In addition, Indecon sought to identify administrative arrangements having regard to the provisions of the Directive relating to non-performance of agreed travel services and insolvency or cessation of trading of travel service providers. 3.3 Extensive stakeholder engagement took place in the months since May 2017, including with Irish Travel Agents Association who organised a round table discussion with Indecon including representatives from their sector. In addition, insights have been provided by airlines including Aer Lingus, Ryanair, CityJet and Aer Arann. A range of other contributors have also engaged with Indecon in relation to this topic including Travel Centres, Sunway Travel, Club Travel, Topaz Travel, Joe Walsh Tours, Travel Savers and agency managers.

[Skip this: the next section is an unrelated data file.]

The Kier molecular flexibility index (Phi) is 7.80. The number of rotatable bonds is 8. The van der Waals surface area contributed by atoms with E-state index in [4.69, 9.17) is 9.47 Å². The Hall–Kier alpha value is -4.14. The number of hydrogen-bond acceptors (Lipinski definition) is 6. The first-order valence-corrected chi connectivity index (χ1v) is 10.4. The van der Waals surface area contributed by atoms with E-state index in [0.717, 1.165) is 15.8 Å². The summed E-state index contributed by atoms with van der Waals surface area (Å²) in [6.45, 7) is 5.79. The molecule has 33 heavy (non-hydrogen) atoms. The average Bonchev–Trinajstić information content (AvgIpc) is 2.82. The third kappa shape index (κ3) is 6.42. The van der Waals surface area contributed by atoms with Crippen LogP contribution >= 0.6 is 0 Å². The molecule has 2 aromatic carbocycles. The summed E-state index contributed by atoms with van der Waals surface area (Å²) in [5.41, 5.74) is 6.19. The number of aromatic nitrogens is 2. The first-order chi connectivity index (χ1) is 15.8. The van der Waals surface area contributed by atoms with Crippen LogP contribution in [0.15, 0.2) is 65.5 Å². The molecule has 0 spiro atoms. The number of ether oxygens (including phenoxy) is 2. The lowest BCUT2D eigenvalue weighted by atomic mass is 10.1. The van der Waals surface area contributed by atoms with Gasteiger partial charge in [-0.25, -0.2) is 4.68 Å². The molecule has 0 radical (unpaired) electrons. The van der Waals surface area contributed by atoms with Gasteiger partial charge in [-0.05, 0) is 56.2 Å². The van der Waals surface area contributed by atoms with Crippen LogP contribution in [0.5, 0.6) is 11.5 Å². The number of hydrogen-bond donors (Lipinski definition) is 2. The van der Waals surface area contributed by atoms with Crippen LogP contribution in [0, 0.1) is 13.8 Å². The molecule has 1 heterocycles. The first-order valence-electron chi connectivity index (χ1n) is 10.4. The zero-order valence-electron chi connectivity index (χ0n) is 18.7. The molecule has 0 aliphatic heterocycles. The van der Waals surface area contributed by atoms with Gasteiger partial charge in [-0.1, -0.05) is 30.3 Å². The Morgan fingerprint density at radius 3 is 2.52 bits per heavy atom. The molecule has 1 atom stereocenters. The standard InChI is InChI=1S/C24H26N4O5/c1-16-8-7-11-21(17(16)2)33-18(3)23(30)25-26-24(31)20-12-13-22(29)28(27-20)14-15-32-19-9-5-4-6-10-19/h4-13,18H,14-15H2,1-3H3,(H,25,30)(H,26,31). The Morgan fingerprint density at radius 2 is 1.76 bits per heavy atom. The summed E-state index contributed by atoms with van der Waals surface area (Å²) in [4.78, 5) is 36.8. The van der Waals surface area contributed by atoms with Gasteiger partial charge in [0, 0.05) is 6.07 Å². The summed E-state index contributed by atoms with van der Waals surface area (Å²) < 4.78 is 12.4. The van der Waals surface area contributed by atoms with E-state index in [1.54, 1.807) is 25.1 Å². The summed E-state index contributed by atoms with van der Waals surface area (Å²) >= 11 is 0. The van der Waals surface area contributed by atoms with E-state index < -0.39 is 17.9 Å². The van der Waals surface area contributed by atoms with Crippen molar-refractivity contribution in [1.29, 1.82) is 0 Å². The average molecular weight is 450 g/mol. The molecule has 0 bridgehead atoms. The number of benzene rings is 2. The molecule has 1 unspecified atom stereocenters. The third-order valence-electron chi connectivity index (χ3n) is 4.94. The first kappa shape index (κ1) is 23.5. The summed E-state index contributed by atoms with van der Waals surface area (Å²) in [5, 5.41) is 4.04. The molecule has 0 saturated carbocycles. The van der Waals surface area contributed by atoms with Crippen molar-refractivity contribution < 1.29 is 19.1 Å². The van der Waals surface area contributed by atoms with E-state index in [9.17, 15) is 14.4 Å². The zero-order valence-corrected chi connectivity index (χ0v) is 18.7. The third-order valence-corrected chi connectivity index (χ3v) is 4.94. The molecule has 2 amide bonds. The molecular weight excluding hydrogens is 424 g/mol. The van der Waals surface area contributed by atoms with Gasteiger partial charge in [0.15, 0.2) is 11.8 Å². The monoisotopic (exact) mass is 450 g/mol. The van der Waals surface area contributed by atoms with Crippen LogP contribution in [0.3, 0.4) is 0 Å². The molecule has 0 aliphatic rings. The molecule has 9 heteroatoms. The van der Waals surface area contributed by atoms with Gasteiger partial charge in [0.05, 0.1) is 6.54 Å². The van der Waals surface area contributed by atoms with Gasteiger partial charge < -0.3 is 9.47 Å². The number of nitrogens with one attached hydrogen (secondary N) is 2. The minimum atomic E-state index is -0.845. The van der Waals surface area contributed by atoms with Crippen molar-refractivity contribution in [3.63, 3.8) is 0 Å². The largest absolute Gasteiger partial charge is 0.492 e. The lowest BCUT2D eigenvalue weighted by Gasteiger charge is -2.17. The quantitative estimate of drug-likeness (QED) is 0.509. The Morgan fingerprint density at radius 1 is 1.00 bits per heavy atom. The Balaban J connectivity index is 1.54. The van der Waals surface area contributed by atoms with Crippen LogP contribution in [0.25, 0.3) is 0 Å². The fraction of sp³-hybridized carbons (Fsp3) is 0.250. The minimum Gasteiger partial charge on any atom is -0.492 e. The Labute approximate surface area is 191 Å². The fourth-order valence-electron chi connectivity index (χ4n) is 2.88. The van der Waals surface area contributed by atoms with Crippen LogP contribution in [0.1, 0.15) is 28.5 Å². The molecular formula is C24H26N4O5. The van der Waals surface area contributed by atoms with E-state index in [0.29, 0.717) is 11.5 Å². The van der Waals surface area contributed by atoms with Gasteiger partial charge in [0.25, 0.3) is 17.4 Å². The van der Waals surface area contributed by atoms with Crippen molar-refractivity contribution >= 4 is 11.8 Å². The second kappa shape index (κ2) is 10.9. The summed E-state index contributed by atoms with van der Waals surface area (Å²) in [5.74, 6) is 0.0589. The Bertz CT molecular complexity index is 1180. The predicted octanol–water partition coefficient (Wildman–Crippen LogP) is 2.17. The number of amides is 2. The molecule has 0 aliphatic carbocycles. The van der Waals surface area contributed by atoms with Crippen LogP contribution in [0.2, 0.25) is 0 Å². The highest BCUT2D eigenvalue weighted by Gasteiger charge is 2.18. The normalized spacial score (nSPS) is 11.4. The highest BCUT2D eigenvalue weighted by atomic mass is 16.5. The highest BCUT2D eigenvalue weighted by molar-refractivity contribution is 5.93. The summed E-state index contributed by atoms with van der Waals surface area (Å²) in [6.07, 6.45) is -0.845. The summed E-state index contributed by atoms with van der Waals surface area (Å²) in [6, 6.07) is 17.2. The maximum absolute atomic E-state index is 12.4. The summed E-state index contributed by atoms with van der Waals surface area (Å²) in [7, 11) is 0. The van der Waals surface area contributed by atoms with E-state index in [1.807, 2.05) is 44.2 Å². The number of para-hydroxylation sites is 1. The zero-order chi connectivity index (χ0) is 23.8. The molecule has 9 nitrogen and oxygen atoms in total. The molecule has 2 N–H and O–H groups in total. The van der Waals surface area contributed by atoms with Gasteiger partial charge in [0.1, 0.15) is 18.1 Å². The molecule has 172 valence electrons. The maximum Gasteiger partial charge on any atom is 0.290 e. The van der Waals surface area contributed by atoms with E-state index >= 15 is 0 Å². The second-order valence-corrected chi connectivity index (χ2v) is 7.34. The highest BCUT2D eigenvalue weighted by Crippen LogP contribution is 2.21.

3.4 Indecon produced a draft report that includes a high level overview of the requirements of the Directive as they relate to Ireland and existing statutory provisions in this area, currently administered by the Commission for Aviation Regulation. 3.5 The aim of the draft report and public consultation was to set out an assessment of the aspects of the current arrangement that may be amended to comply with the Directive and options for consideration. 3.6 We published the report (for consultation); seeking submissions by 23rd November 2017. The Commission met with representatives of industry in Dublin, Cork and Athlone in December 2017 and January and February 2018.